>> Michael Grant:
With the budget at least temporarily Out of the way, the lawmakers will now focus on other issues before them. Next week, a measure will be introduced that could lead to the development of a theme park in the west valley and in Williams. Chip, you broke the story. What is being proposed?

>> Chip Scutari:
This is part of the trendy push to reclaim the Grand Canyon from Nevada and for developers to make a boatload of cash. This will be a special taxing district, what's a theme park. 60 acres in west Phoenix next to Cricket Pavilion and 1,000 acres in Williams. It's a big consortium of Navajo nation, the former Page mayor. Their idea is, we have all these tourists going to the Grand Canyon, let's capture those tax dollars, let them stay over two or three nights. Call it Magic Mountain meets Branson, Missouri. It's a late introduction of a bill and it will be heard in Senate finance. Howie is chomping at the bit, waving his hands.

>> Howard Fischer:
I can't -- you know, everything you said so far, we're talking about I-40 and state route 64, that's the road that goes up to the Grand Canyon. Good location.

>> Michael Grant:
Great location.

>> Howard Fischer:
Here's the deal. The former mayor of Page and Mike Morgan, who ran for treasurer --

>> Chip Scutari:
Who helped put together the original Cricket Pavilion.

>> Howard Fischer:
Wants a special layer of government to be able to tax any transaction that goes on in the thousand acres there. A 9\% tax. Why, do you want the tax? Well we'll use it to pledge to repay the people who lend us money. Gary, can't you raise your fees 9\% and do that? Yeah. Why don't you want to do that? Basically, it comes down to the lenders won't lend the money unless they guarantee there will be a taxing district there. This sets a very interesting if not possibly horrible precedent, when creating special tax districts for a developer, which is so weird. The board is going to be three members of the Coconino County board of supervisors, two members of the Phoenix city Council, for one developer. That's a problem.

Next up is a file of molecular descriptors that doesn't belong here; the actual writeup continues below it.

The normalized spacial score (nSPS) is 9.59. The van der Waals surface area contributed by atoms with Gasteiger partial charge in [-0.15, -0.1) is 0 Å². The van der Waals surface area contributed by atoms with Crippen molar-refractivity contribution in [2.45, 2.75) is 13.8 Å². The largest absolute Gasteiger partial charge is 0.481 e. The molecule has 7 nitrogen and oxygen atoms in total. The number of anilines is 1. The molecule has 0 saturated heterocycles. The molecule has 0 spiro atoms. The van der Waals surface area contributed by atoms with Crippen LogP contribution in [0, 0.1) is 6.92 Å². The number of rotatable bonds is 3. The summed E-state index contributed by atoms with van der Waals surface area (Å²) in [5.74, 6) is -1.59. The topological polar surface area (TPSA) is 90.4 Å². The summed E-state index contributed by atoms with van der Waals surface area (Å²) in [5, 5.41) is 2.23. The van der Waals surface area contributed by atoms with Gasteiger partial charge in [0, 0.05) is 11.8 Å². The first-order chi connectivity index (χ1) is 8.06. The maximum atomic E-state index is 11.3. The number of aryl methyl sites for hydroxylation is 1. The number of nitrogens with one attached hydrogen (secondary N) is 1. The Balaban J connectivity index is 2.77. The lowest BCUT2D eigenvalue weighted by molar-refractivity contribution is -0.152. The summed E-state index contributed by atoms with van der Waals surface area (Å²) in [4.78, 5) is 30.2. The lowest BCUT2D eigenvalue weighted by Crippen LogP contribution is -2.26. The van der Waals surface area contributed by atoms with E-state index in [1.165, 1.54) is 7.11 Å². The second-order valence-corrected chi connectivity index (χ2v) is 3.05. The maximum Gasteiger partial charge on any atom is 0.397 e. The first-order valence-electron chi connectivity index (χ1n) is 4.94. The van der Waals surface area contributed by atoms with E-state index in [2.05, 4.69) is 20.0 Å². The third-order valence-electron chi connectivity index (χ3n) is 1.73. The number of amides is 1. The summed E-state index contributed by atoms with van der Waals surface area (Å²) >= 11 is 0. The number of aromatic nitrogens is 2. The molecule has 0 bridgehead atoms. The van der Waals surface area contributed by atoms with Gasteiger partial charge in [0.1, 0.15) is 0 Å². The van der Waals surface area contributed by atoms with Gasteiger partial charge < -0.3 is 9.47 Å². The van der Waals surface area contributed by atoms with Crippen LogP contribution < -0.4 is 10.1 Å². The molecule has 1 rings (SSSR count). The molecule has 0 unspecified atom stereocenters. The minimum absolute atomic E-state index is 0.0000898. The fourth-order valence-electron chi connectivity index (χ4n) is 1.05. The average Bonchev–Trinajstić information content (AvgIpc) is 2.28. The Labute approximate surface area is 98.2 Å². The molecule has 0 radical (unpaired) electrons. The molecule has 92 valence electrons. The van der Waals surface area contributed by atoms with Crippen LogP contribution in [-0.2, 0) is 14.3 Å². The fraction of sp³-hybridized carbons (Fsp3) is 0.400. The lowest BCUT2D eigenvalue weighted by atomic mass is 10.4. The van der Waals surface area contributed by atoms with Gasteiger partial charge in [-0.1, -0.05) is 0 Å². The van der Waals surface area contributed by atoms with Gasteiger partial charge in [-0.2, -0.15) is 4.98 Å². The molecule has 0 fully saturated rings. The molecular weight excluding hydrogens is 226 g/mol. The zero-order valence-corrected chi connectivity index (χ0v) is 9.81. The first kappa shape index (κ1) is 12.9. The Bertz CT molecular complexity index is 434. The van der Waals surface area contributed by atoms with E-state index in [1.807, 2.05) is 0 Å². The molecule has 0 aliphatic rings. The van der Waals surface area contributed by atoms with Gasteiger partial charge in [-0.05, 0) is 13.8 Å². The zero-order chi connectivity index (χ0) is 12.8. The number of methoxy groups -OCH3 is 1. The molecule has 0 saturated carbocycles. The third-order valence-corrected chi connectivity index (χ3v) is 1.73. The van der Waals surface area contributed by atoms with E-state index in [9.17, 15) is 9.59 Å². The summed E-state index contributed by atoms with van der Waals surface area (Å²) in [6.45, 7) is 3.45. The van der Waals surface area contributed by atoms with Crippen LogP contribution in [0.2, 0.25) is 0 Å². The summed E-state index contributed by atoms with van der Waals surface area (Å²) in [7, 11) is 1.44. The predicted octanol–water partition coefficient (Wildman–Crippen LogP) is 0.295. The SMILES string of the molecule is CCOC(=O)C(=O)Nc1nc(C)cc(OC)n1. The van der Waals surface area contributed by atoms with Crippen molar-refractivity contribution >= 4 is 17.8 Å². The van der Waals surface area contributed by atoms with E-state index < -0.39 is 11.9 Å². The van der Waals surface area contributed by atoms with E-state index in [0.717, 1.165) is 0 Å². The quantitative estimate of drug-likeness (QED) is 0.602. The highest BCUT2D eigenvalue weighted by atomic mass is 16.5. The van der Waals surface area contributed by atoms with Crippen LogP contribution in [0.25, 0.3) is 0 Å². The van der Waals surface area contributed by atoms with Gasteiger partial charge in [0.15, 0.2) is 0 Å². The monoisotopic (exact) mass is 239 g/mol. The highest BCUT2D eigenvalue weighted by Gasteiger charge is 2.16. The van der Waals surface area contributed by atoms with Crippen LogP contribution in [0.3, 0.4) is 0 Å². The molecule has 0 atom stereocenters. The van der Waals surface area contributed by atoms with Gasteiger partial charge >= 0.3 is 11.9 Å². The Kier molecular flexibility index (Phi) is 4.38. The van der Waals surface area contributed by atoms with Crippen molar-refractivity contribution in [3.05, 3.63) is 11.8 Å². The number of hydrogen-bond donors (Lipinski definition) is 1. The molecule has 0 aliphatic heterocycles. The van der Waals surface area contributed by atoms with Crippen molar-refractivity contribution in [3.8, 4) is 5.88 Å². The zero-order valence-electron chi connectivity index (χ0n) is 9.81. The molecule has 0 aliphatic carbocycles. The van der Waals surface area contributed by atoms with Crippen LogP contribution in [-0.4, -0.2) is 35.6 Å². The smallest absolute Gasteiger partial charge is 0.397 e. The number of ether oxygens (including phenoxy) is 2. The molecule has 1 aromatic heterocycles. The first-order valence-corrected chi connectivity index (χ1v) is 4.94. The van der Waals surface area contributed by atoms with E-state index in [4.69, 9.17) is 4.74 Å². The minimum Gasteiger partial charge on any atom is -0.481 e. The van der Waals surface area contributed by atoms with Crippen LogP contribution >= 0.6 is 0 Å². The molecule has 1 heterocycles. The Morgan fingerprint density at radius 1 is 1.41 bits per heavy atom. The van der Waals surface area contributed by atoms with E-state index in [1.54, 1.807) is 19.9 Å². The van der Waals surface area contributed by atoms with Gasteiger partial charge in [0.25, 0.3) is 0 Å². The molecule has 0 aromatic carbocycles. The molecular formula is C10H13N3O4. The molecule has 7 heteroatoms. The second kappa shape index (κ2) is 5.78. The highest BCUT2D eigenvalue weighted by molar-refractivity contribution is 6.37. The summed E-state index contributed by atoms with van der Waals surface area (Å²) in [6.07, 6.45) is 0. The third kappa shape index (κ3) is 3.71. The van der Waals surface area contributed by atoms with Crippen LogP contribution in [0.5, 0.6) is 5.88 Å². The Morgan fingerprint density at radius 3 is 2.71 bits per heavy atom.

>> Chip Scutari:
Their pitch is that the two plots of land are yielding no revenue. The calculations, you see the feasibility studies are all over the map, they're saying when this thing gets up and running, it will bring between 75 million and 15 million to the state.

>> Howard Fischer:
How many developers have come through the legislature? I have a plan, we had a guy in Gilbert a decade ago --

>> Chip Scutari:
We've been through this.

>> Howard Fischer:
a special district for a theme park. Michael Grant: Yeah.

>> Michael Grant:
Have you seen that Gilbert theme park? Michael Grant: I think the theme was crash and burn.

>> Howard Fischer:
Do we want to set a precedent? Any time a developer has a grand plan, that we're going to come and let them create their own government to do this?

>> Michael Grant:
Sounds sort of American to me. But speaking of developments, the Senate passed school vouchers.

>> Bob Robb:
They did. It's the most comprehensive program in the country, or would be if it's adopted. 3500 for anyone transferring from a public school into a private school or entering kindergarten or first grade in a private school. For elementary school. And 4500 for high school. The same proposal has passed through the House committee and waiting for action in the House. It's quite possible that this approach will be put before the governor. She has pretty well pledged to veto it, to the extent she pledges anything.

>> Michael Grant:
I think the pledge to veto it in the elevator before it gets to the 9th floor.

>> Bob Robb:
She said I don't say what I'm going to do with any legislation until it arrives, irrespective of how many times I've opined in the past. That may not be the only action if can get that far. The legislature might return volley by limiting the vouchers to low income students or students who are having trouble in school now. This one may last for awhile and it may get caught up in the second year of the K-12 program. A lot are saying if the governor wants that, she needs to concede something in the area of school choice and vouchers.

>> Howard Fischer:
If you can get past the concern of the governor's state constitutional problems about this. We now have labels for failing schools, that you can get a voucher to take your children somewhere else. For some reason this year they felt the broad-based program. Theoretically, it's not supposed to cost the state money, you can only get the voucher if transferring from a public school to a private or parochial school. It means everyone who was going to send their child to first grade in private or parochial may not get a voucher. The cost becomes 225 million. The joint legislative budget committee said in order to make that neutral to the state, you have to have 155,000 kids also shipped to private school when there are only 41,000 places.